I didn’t participate in Slow Scoopers last summer but they inspired me to buy an ice cream maker which has been in winter storage but is now out and cranking! This amazing sorbet is the first thing I’ve made this year and also, this was my first ever experience of foraging in the wild for ingredients. :)
There are a few things I’ve eaten in my life that were so good they almost made me swoon and this sorbet is one of them. It’s a cult classic dessert here in North Carolina and every spring, people flock to my favorite local restaurant, Crook’s Corner in Chapel Hill, to eat this stuff. Bill Smith (the chef at Crooks’ and a 2009 James Beard finalist for best regional chef) created this recipe after doing research into medieval Arabic and Sicilian recipes for flower ices.
Pretty much every Southern kid learns how to pluck a honeysuckle blossom, pull the stamen out, and then eat the tiny drop of honey inside the flower. Well, this sorbet tastes like a combination of that honey droplet and the aroma of honeysuckle when it’s in bloom.
From Bill’s cookbook, Seasoned in the South:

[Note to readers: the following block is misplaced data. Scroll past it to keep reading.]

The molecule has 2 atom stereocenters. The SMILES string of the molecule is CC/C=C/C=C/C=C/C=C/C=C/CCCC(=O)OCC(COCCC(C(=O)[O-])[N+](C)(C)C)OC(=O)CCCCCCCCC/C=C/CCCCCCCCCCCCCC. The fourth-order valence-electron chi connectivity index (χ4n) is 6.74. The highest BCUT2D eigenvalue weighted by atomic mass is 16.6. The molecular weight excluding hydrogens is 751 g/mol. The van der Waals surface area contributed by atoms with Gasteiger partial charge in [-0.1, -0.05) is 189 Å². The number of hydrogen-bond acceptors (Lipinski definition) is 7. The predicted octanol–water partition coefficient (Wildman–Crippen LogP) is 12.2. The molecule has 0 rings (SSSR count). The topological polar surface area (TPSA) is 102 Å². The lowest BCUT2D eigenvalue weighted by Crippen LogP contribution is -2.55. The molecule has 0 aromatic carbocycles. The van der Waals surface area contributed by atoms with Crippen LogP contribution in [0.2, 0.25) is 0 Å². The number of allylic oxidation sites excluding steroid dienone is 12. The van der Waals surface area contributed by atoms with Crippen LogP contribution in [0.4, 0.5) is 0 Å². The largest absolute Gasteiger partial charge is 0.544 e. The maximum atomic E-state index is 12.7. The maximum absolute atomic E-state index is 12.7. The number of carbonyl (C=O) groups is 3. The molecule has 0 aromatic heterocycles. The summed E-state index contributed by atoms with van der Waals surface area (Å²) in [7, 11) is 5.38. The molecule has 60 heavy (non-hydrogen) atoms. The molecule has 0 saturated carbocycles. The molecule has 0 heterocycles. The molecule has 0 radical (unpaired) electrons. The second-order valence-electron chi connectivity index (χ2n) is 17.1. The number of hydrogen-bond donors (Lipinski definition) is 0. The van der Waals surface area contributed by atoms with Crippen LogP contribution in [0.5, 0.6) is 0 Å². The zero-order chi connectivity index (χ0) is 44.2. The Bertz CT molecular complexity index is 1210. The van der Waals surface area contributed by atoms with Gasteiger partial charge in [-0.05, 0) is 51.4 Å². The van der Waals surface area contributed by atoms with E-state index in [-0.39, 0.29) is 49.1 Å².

“The first bite of this tends to silence people, particularly if they grew up around here. It’s like walking around at night with your mouth open. In fact, the flowers are best if picked at night because that is when they really release their fragrance.”
So this spring when a huge stand of honeysuckle in the woods behind my house came into bloom, I decided to give it a try. I didn’t pick the flowers in the middle of the night but I did get up early in the morning. It took a while to pick enough but it was kinda fun and relaxing (or maybe I was high from the aromatherapy of hanging out with the honeysuckle for that long).
You soak the flowers overnight and then strain them and use the soaking water to make the sorbet. The recipe is in Bill’s cookbook and also on the Web here. Bill notes in his book that you shouldn't pick flowers that are close to a road because that can make the sorbet taste sooty. He also says to pick wild blossoms, not cultivars, and make sure you only pick the flowers because the stems and leaves will give the sorbet a chlorophyll flavor.
This sorbet tastes like ambrosia from the gods!